However new reductions in single fares will almost certainly be accompanied by... MORE prices hikes in returns fares to pay for the new changes.
Two for price of oneA Department for Transport report (PDF) already admits the situation with single fare prices is odd, and gives the impression of poor value for rail users - especially when, in some cases, two singles can be cheaper than a return.
"This may leave passengers feeling," it says in a recent report, that they are paying more than they should, for example where a return is only marginally more expensive than a single." New fiddling with ticket prices will not take away from the fact that train fares could rise by almost 10% next year for some trips.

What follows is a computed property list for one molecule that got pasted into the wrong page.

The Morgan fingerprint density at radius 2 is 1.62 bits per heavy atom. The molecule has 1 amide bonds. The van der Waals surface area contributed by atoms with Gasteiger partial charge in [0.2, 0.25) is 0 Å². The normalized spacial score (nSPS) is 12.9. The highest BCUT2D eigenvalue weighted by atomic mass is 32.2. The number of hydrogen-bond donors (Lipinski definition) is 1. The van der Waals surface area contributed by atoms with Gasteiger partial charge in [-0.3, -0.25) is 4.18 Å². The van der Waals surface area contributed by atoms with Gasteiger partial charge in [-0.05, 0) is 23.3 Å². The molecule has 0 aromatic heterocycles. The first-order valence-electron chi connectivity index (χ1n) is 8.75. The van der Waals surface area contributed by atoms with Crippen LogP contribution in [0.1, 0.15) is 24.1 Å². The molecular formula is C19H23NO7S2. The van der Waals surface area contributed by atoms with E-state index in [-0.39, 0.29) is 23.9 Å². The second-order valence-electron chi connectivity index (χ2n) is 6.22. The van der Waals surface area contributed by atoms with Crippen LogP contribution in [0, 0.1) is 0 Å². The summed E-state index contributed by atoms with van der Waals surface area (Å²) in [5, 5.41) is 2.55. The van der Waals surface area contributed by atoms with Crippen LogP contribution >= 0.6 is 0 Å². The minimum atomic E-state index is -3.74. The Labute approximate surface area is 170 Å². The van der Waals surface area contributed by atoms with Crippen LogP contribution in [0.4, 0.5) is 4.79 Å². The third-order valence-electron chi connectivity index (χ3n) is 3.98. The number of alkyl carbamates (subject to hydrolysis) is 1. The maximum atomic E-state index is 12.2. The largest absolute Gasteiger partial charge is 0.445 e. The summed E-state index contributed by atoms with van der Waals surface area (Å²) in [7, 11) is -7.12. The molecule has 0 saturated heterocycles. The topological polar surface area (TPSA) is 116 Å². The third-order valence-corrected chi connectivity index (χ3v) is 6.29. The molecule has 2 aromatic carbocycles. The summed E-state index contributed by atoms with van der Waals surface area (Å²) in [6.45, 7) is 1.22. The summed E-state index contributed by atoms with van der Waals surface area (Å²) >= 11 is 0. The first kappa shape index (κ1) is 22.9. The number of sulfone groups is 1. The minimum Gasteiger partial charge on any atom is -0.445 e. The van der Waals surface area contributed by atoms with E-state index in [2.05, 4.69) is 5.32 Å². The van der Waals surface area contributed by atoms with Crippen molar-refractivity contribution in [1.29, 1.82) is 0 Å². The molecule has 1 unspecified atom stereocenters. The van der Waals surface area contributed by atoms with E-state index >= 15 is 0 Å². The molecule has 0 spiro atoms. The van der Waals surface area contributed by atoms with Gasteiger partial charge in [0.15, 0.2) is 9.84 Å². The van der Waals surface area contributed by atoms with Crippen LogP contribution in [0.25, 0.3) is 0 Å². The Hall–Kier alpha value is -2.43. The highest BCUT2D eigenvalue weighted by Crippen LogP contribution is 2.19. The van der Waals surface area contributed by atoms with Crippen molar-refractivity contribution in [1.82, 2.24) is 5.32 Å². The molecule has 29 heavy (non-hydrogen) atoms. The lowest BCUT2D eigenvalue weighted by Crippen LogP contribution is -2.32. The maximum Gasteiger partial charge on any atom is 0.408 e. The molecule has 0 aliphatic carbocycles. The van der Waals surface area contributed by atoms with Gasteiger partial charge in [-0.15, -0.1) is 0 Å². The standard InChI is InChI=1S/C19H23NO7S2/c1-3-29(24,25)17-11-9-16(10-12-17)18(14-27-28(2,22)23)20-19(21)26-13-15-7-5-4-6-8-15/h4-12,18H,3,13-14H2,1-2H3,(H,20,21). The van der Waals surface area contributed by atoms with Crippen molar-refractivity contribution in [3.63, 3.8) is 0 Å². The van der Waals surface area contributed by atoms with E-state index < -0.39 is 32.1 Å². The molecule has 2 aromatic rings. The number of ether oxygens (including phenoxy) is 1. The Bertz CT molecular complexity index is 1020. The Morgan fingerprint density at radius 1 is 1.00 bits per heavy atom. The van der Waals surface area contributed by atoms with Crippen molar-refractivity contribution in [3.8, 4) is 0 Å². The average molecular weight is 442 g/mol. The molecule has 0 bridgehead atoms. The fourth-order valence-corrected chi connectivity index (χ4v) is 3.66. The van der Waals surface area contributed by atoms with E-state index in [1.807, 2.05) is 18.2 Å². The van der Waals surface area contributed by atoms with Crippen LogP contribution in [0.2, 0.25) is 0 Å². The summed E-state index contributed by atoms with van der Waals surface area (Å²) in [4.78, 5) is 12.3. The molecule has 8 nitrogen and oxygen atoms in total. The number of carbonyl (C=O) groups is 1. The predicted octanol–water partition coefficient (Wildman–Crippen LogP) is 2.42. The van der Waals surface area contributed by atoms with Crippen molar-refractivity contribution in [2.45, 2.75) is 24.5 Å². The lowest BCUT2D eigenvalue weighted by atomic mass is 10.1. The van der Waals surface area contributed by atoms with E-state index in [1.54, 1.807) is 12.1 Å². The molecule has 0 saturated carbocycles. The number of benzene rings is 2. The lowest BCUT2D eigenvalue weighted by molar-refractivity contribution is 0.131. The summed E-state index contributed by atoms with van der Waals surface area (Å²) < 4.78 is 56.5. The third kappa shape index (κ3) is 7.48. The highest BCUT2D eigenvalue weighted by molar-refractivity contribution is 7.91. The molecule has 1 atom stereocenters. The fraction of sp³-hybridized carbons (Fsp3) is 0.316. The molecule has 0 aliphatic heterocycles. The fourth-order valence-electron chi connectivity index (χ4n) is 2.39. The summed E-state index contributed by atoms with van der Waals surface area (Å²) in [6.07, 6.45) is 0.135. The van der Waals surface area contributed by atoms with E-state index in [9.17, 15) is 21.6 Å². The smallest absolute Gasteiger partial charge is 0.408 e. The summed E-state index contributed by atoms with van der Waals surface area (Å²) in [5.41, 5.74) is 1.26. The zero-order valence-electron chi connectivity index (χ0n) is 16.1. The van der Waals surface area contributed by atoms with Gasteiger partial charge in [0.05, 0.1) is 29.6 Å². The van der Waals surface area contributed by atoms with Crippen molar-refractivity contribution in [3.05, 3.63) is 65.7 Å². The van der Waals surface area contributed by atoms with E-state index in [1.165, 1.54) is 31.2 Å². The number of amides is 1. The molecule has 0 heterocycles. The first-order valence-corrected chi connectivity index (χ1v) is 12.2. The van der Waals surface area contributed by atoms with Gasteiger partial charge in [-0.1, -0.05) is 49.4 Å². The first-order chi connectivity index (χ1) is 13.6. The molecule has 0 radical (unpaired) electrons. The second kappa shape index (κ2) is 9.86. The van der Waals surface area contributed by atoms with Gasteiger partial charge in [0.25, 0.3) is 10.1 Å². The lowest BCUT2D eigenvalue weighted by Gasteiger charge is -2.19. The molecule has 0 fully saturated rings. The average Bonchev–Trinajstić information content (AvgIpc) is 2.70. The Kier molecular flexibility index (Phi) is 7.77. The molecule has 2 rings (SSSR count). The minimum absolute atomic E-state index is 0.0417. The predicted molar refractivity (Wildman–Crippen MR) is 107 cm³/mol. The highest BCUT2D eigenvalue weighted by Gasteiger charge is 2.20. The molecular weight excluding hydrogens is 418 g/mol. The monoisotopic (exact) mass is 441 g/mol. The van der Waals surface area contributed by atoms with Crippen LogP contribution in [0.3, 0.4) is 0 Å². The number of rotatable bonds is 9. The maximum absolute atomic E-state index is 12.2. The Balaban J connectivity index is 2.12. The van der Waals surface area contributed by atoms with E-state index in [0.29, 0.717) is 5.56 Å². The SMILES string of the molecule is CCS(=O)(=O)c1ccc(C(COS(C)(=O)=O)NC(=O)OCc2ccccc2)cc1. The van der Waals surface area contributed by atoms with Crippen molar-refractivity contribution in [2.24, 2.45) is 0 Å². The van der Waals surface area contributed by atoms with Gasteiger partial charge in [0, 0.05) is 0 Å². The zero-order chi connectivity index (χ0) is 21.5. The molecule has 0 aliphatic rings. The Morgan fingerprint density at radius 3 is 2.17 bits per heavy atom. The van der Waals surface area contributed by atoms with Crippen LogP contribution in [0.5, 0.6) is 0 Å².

Confusion and complexityTo some extent, some train operators are trying to deal with the situation. Virgin has 'half-price off-peak' single fares (though online only). First Great Western has switched the price of single off-peak fares to just over half the price of the return off-peak fare on some long-distance journeys.
However for many train users, the existing fare system remains highly complex, and difficult to find the best value fares. This complexity can work to the advantage of train companies, enabling them to show regulators they offer a certain amount of tickets at modest prices - even though their low fares are often not easy to find or understand.
Gravy trainMeanwhile five Network Rail bosses will receive £11million in total pay during the next three years if they meet their targets. Many rail users will likely argue that these execs - on basic salaries of between £348,000 and £577,000 a year - are paid generously enough.
All five execs are entitled to a cash car allowance, private medical insurance, pension provision, life assurance, a bi-annual health assessment, plus... discounted rail travel. You can read about their entitlements in more detail here.